So that was really all the time we'd had, until the week off in the middle of summer. And even that sped by, what with family visits and trying to make everyone happy. And of course, the funeral leave...losing his grandpa was the worst. I will not even discuss it. Still too fresh a wound.

And he and I rejoice in how lucky we are, how our goodness has been repaid. All along we've talked of what would be possible in terms of duty assignments. What we could manage and what would require that I lose my job and start anew. You see, it's a crap shoot. They ask you for a choice of region and there are 7 in Texas. It's a big state. A region could cover 8 or 9 counties. So we pinned down those 3 regions that we could perhaps make work.

And then comes the assignment of regions - you could get first choice or your worst choice. And a lot of things come to play in that. Your performance at academy, your networking skills, your prior abilities and experience and your familial obligations. They try to take all those into consideration when making the decisions. But you never know.

And do we were given our preferred region. As were a half dozen others. Now comes the city assignments - where would you actually work within that 8 county area? That information is given very much at the last, forcing fast decisions and mapping and consideration of everyone's needs. You don't want to shaft your buddy if you can help it but you also need to take care of your own.

He told me "Caldwell" and I knew the commute - 80 miles - would be a hard one. But it's just a year, I tried to tell myself. Still, I worried about it. (The paranoia, remember?) But I set to. it is. We work with it. But a part of me was asking just how much more would be asked of me to make this dream come true. It isn't my dream though I have given a great deal. It is his dream and I am merely doing my best to support it and him. But there comes a point where you start wondering if there is a line being crossed between what you are willing to give and what it will cost. In love, though, one finds such boundaries to be sketchy at best and highly mobile. One day you cannot fathom agreeing to such and the next you think it do-able.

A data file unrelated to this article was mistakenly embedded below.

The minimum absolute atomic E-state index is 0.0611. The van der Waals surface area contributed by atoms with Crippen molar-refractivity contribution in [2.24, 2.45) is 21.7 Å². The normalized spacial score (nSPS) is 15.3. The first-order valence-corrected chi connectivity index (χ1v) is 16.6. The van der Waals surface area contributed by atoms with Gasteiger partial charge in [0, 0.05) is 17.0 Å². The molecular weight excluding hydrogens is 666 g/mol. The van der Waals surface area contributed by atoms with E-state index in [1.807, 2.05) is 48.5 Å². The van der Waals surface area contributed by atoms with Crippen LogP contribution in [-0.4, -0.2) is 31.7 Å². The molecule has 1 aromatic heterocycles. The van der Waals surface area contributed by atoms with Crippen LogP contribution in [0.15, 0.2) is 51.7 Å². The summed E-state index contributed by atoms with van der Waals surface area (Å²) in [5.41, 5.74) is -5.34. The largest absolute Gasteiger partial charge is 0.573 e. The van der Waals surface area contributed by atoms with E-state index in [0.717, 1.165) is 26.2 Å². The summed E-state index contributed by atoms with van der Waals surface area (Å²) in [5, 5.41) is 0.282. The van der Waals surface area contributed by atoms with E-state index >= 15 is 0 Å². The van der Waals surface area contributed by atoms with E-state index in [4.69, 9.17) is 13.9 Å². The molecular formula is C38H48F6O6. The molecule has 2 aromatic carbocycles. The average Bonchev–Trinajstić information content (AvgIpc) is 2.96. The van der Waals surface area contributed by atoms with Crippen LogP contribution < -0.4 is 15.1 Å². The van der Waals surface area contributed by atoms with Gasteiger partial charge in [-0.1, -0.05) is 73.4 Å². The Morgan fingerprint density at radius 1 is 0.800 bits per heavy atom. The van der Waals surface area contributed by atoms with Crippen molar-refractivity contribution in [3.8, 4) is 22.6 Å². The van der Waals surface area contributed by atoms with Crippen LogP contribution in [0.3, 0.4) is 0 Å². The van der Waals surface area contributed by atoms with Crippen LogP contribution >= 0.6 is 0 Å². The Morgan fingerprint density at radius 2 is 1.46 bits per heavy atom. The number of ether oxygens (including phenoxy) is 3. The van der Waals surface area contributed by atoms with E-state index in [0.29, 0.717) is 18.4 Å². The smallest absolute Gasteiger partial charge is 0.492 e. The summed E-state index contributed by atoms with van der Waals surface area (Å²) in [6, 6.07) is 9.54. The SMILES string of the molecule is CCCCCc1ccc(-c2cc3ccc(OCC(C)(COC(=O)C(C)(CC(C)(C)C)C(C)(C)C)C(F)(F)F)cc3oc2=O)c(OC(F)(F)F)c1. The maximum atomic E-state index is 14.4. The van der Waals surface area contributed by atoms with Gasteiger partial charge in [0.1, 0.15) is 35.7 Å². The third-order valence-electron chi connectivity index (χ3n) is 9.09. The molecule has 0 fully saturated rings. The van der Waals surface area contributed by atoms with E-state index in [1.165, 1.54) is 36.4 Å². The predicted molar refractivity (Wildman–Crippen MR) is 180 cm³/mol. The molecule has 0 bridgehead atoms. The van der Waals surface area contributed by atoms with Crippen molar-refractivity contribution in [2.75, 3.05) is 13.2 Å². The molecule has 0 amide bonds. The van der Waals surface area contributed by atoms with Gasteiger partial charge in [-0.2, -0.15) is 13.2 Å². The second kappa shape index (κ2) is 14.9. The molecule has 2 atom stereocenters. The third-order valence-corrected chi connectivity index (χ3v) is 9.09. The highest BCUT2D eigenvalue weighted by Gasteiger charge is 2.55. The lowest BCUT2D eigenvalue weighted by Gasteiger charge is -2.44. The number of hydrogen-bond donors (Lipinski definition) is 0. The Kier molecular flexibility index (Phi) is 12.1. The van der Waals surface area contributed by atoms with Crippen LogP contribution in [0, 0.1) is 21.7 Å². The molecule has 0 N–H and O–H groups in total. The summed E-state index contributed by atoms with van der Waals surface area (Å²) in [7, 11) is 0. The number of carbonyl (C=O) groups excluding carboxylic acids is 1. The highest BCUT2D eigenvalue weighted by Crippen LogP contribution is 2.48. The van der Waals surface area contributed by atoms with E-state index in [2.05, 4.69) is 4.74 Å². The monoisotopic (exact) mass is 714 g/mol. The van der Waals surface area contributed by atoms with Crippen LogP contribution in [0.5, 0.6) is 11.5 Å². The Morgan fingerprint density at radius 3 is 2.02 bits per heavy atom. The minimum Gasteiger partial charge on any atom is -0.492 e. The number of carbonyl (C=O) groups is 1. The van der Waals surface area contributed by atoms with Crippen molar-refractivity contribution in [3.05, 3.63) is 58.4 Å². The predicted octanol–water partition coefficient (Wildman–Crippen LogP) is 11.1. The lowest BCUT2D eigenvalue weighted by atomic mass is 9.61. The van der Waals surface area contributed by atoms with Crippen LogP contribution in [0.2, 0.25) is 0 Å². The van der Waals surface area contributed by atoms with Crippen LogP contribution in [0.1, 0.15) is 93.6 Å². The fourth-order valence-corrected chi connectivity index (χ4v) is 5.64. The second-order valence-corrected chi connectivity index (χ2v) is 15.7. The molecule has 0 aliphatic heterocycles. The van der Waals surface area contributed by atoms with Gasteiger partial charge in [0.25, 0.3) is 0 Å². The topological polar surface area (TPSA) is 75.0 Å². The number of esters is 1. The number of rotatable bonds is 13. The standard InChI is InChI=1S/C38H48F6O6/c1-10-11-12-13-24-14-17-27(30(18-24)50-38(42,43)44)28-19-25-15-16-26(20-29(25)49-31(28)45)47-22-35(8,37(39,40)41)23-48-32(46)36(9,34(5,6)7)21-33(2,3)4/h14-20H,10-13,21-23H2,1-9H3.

And the next day...they declare that the cities provided were wrong. All wrong. So all the negotiating and arguing among the recruits was for naught. And now they had scant minutes to consider the new options and come to an agreement. Except that they couldn't. There would be 90% happy and 10% not, no matter which way it was sliced. So the duties were assigned.

This is where everything you've done, all you've said and how you have performed comes into play. Did you do your best? Have you whined the whole time? Is your experience suited for that environment or are you a bit too slow witted and likely to be dead if placed there? One person is going to take all the parameters into consideration and make your decision for you. At least for a year.

The message on my phone just said, "We got Elgin". In those three words my world was set from spiky red frantic lines into a smooth blue ocean of calm. My God, I thought. It was our dream slot. The one best suited to my work, housing and his preference for terrain and work. It helped that he'd gone there and spoken with the other troopers, letting his experience level be known, ensuring they remembered him when the calls were made. Elgin. One word held all our future.

The price for a dream is sometimes high, though, and in this slot was the sour taste of someone else not getting their dream. And so it was that his buddy - to whom he'd tried to give the slot - was instead given a middle-of-utter-nowhere location. It hurt him deeply to know that. His joy at the slot was stifled by the thought of all his attempts to get him a decent slot had failed. But you could not know the reasons behind it - what the Lieutenants knew and used to make their choices. But I know the days to come will find us wondering what we could have done to help. What we can do now for them.

My friend, at the news, asked me to thank him for sleeping with the lieutenant. I laughed out loud. Indeed, could it have been any more advantageous? And so now we start the final process - a mad rush to find a home and get the last of the packing completed. And then the move. The struggle to get two people, a 24 foot truck, a towed SUV, a loaded down truck and 3 cats across 14 hours of road in one day. It will be a miracle if we manage it. And I think we can. After all, we got this far.

God, we got this far. And it is only just beginning.